Two billion isn't cool. You know what's cool?

By Valentina Zarya
July 25, 2017

Facebook made two seemingly unrelated announcements in June. The first was that the social network now has 2 billion monthly users, or more than half of Internet users globally. The second was that it was changing its mission statement for the first time since Facebook fb was founded 13 years ago.

The social network has endured a firestorm of criticism in the past year, between the proliferation of fake news and unexpected consequences from its new streaming service, Facebook Live, including but not limited to the live-streaming of sexual assaults, murders, and police brutality.

The company, joining the ranks of Fortune’s Global 500 for the first time this year at No. 393, recently declared that its focus would shift from making “the world more open and connected” to giving “people the power to build community and bring the world closer together.”

These two landmark moments have one woman in common: Naomi Gleit, whose official title is Facebook’s vice president of social good, but whom CEO Mark Zuckerberg recently described as “the woman in charge of growing our community.”

Gleit has worn many hats at Facebook fb since she joined in 2005. She visited Facebook’s Silicon Valley offices every week after graduation from Stanford University until she became the company’s 29th employee.

Gleit in Santa Cruz, Calif., not far from her alma mater, Stanford University. After she graduated, her persistence landed her a job at the then-startup.
Jenna Alcala

“I know that sounds a bit weird, but I was adamant, and I had extreme clarity that Mark was going to be an important person,” Gleit says. “I almost had a spiritual belief.”

Today she’s Facebook’s longest-tenured employee—after its CEO, of course.

While vice president of social good, Gleit has also served as a member of the company’s eight-person core growth team. For the past decade, the team has been focused on getting more people to join Facebook. In 2006 this was as simple as opening up the college-only site to high school students. Then to the U.S. population at large. As the site expanded, so did her duties at the company.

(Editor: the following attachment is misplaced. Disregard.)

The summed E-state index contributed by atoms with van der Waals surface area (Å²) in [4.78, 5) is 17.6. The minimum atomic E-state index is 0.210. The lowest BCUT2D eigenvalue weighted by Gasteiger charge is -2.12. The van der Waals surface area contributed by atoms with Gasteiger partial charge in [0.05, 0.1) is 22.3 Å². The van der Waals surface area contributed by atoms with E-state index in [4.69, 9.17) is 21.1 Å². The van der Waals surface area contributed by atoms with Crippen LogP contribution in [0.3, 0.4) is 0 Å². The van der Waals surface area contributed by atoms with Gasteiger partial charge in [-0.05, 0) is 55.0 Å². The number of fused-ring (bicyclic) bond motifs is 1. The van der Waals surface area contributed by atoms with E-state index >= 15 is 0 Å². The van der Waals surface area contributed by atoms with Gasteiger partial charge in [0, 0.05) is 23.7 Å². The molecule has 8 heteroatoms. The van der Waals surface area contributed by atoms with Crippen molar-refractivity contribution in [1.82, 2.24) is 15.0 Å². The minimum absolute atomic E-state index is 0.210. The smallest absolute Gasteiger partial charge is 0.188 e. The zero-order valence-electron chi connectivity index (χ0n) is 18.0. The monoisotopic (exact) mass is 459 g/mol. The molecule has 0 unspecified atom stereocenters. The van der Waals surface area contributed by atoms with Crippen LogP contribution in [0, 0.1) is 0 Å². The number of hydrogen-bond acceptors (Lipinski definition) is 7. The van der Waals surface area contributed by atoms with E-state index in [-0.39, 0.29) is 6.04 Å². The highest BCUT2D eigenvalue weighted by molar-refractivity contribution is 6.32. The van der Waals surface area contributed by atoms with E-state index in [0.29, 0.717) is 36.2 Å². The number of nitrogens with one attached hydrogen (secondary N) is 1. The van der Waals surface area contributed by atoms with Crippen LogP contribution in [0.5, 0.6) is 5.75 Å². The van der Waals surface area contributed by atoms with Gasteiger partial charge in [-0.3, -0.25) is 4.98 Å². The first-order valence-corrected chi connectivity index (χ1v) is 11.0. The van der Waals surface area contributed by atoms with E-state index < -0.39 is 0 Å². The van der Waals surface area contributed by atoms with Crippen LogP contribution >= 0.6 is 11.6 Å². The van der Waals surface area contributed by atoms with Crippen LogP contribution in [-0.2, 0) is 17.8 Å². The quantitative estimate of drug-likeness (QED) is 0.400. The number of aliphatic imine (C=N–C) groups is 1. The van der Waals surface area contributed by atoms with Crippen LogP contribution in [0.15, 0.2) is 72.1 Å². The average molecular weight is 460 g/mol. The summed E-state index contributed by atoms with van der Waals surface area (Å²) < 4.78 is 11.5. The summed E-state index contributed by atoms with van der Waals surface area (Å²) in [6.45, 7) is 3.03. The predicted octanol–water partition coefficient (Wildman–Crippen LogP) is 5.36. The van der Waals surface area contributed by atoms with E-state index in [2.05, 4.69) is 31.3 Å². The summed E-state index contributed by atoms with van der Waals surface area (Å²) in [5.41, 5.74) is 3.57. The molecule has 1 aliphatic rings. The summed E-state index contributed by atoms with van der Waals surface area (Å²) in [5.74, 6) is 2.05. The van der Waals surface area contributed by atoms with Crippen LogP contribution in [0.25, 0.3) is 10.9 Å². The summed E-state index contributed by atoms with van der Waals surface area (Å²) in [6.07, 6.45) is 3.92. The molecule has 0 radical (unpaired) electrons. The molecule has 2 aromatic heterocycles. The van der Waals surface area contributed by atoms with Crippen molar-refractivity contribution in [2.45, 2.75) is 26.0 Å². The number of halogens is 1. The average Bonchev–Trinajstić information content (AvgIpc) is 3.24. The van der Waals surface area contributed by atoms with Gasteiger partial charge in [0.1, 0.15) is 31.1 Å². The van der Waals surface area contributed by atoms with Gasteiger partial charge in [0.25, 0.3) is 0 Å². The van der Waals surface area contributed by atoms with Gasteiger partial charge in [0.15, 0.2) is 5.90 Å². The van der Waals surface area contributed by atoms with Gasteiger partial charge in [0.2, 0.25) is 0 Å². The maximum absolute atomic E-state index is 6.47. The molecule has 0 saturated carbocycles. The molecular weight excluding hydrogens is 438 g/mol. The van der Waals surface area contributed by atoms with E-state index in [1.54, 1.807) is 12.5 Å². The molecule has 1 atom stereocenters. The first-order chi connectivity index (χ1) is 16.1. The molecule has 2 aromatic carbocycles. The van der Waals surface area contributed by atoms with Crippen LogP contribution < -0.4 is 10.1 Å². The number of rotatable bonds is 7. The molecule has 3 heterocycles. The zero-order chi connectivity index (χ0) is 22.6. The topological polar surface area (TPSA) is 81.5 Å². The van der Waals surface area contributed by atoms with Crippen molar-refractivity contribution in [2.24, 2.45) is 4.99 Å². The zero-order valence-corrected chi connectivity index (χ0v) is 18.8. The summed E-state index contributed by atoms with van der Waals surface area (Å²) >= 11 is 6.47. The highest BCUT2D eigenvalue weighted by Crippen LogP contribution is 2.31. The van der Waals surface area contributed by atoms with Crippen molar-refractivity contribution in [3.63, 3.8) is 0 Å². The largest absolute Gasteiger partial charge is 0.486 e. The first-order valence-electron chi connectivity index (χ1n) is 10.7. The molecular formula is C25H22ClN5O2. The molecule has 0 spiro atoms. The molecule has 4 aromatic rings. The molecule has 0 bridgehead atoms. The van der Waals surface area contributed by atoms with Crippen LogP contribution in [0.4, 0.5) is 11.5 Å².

To acquire users, the team turned to data, dissecting the pain points of the registration process and daily use at the most granular level. Armed with hard numbers, they were able to dedicate resources to translating the site into 100 languages and to creating a “Facebook Lite” for users in developing countries, who have to contend with slow Internet speeds and basic mobile devices.

In corporate speak, Gleit’s role is to “do good and build tools for people to do more good.” For everyday users, this can be seen with features like Safety Check, a tool that lets people in an affected area check in as safe (and notify their networks). She also led the charge in creating Facebook’s fundraising tool, making it easier for nonprofits and individuals to raise money on the platform.

Tapping Gleit—who previously has been tasked with high-priority projects like revamping privacy settings—to lead the social good team is illustrative of Zuckerberg’s priorities. In addition to publicly pledging in 2015 to give away 99% of his wealth, he has been trying to position Facebook as a medium for making the world a better place—now explicit in the new mission statement.

“We have to build a world where everyone has a sense of purpose and community,” he said in June at Facebook’s Communities Summit. “We have to build a world where we care about a person in India or China or Nigeria or Mexico as much as a person here.”

For many Facebook users, this kind of talk is at odds with the headstrong reputation Zucker­berg acquired in the 2010 film The Social Network. Gleit says she’s seen Zuckerberg’s altruistic side since joining Facebook. “I already saw this intention,” she says. “I don’t why, but at 21, Mark felt that he needed to save the world.”

Zuckerberg might be starting closer to home first. After criticism flew that Facebook didn’t do enough to curb fake news during the 2016 U.S. presidential election, the CEO announced he would tour all 50 states to take a pulse on the current political climate. Popping up at small businesses and town halls seemingly without notice, his trip has sparked speculation about a future presidential run.

Back at Facebook, Gleit has her work cut out for her. The biggest challenge now is reaching the next billion users—and the way to do that will look nothing like the way Facebook recruited its first or even second billion, likely because of one barrier: Internet access. Less than half the world’s population can currently get online. To that end, the company launched Internet.org in 2013, an initiative to provide low-cost, high-bandwidth Internet in developing countries. But critics quickly argued on net neutrality grounds that the connections might prioritize Facebook’s services.

Meanwhile, a major focus of the social good team is figuring out how Facebook Live can best be used for good. Gleit says she has already seen success. Viewers of the One Love Manchester benefit concert, for example, in the aftermath of a terror attack on the U.K. city, collectively donated nearly half a million dollars via Facebook.

“Tech is not inherently good or bad,” Gleit says. “We want to maximize the good and minimize the bad.”

A version of this article appears in the Aug. 1, 2017 issue of Fortune with the headline “Facebook’s Secret Weapon.” That version incorrectly stated that Facebook has been translated into 180 languages. It has been translated into 100.

SPONSORED FINANCIAL CONTENT

You May Like